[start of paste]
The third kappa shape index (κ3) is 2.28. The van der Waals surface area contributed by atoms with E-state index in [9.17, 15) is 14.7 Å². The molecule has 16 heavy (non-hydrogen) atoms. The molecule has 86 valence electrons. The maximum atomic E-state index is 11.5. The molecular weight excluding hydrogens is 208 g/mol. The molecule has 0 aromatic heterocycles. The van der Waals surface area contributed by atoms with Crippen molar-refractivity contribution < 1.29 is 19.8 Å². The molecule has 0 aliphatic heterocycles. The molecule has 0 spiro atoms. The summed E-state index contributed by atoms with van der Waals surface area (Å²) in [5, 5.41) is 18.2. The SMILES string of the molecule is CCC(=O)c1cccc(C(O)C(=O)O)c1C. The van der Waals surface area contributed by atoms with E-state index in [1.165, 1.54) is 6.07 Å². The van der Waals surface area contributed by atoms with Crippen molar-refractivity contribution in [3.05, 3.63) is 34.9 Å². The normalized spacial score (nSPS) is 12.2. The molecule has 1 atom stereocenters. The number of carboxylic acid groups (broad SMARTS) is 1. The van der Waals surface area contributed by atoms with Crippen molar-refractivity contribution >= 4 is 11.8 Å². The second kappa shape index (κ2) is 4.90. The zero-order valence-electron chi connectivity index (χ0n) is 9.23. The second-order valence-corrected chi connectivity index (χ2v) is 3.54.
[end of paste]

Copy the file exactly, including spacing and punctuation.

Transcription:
The third kappa shape index (κ3) is 2.28. The van der Waals surface area contributed by atoms with E-state index in [9.17, 15) is 14.7 Å². The molecule has 16 heavy (non-hydrogen) atoms. The molecule has 86 valence electrons. The maximum atomic E-state index is 11.5. The molecular weight excluding hydrogens is 208 g/mol. The molecule has 0 aromatic heterocycles. The van der Waals surface area contributed by atoms with Crippen molar-refractivity contribution < 1.29 is 19.8 Å². The molecule has 0 aliphatic heterocycles. The molecule has 0 spiro atoms. The summed E-state index contributed by atoms with van der Waals surface area (Å²) in [5, 5.41) is 18.2. The SMILES string of the molecule is CCC(=O)c1cccc(C(O)C(=O)O)c1C. The van der Waals surface area contributed by atoms with E-state index in [1.165, 1.54) is 6.07 Å². The van der Waals surface area contributed by atoms with Crippen molar-refractivity contribution in [3.05, 3.63) is 34.9 Å². The normalized spacial score (nSPS) is 12.2. The molecule has 1 atom stereocenters. The number of carboxylic acid groups (broad SMARTS) is 1. The van der Waals surface area contributed by atoms with Crippen molar-refractivity contribution >= 4 is 11.8 Å². The second kappa shape index (κ2) is 4.90. The zero-order valence-electron chi connectivity index (χ0n) is 9.23. The second-order valence-corrected chi connectivity index (χ2v) is 3.54.